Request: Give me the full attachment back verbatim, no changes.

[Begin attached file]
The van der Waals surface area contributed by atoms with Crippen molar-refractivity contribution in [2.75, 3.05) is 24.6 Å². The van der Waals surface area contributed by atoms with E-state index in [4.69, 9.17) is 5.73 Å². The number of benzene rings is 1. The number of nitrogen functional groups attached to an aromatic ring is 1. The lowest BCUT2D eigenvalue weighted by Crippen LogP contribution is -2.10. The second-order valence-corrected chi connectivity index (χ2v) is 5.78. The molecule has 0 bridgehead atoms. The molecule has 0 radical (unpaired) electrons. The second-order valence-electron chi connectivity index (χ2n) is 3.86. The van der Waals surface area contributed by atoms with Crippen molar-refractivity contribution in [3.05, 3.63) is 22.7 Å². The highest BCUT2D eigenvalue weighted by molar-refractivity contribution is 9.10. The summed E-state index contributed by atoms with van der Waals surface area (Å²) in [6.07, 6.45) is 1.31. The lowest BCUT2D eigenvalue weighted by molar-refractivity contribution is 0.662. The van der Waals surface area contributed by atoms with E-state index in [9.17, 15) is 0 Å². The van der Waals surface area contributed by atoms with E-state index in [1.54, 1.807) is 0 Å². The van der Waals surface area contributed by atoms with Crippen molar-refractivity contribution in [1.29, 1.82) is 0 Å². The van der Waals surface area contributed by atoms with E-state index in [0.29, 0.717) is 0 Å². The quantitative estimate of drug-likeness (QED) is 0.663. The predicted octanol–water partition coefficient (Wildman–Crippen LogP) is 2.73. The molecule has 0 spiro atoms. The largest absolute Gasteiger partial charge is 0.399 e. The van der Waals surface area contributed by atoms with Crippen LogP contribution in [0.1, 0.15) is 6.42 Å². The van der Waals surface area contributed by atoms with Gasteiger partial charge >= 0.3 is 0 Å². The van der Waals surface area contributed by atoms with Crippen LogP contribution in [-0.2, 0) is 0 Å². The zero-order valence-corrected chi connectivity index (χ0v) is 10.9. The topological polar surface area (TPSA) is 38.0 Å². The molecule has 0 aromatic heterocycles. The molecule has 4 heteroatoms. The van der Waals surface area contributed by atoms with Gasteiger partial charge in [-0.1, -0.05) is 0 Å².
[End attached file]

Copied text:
The van der Waals surface area contributed by atoms with Crippen molar-refractivity contribution in [2.75, 3.05) is 24.6 Å². The van der Waals surface area contributed by atoms with E-state index in [4.69, 9.17) is 5.73 Å². The number of benzene rings is 1. The number of nitrogen functional groups attached to an aromatic ring is 1. The lowest BCUT2D eigenvalue weighted by Crippen LogP contribution is -2.10. The second-order valence-corrected chi connectivity index (χ2v) is 5.78. The molecule has 0 bridgehead atoms. The molecule has 0 radical (unpaired) electrons. The second-order valence-electron chi connectivity index (χ2n) is 3.86. The van der Waals surface area contributed by atoms with Crippen molar-refractivity contribution in [3.05, 3.63) is 22.7 Å². The highest BCUT2D eigenvalue weighted by molar-refractivity contribution is 9.10. The summed E-state index contributed by atoms with van der Waals surface area (Å²) in [6.07, 6.45) is 1.31. The lowest BCUT2D eigenvalue weighted by molar-refractivity contribution is 0.662. The van der Waals surface area contributed by atoms with E-state index in [9.17, 15) is 0 Å². The van der Waals surface area contributed by atoms with E-state index in [1.54, 1.807) is 0 Å². The van der Waals surface area contributed by atoms with Crippen molar-refractivity contribution in [1.29, 1.82) is 0 Å². The van der Waals surface area contributed by atoms with E-state index in [0.29, 0.717) is 0 Å². The quantitative estimate of drug-likeness (QED) is 0.663. The predicted octanol–water partition coefficient (Wildman–Crippen LogP) is 2.73. The molecule has 0 spiro atoms. The largest absolute Gasteiger partial charge is 0.399 e. The van der Waals surface area contributed by atoms with Crippen LogP contribution in [0.1, 0.15) is 6.42 Å². The van der Waals surface area contributed by atoms with Gasteiger partial charge >= 0.3 is 0 Å². The van der Waals surface area contributed by atoms with Crippen LogP contribution in [-0.2, 0) is 0 Å². The zero-order valence-corrected chi connectivity index (χ0v) is 10.9. The topological polar surface area (TPSA) is 38.0 Å². The molecule has 0 aromatic heterocycles. The molecule has 4 heteroatoms. The van der Waals surface area contributed by atoms with Gasteiger partial charge in [-0.1, -0.05) is 0 Å².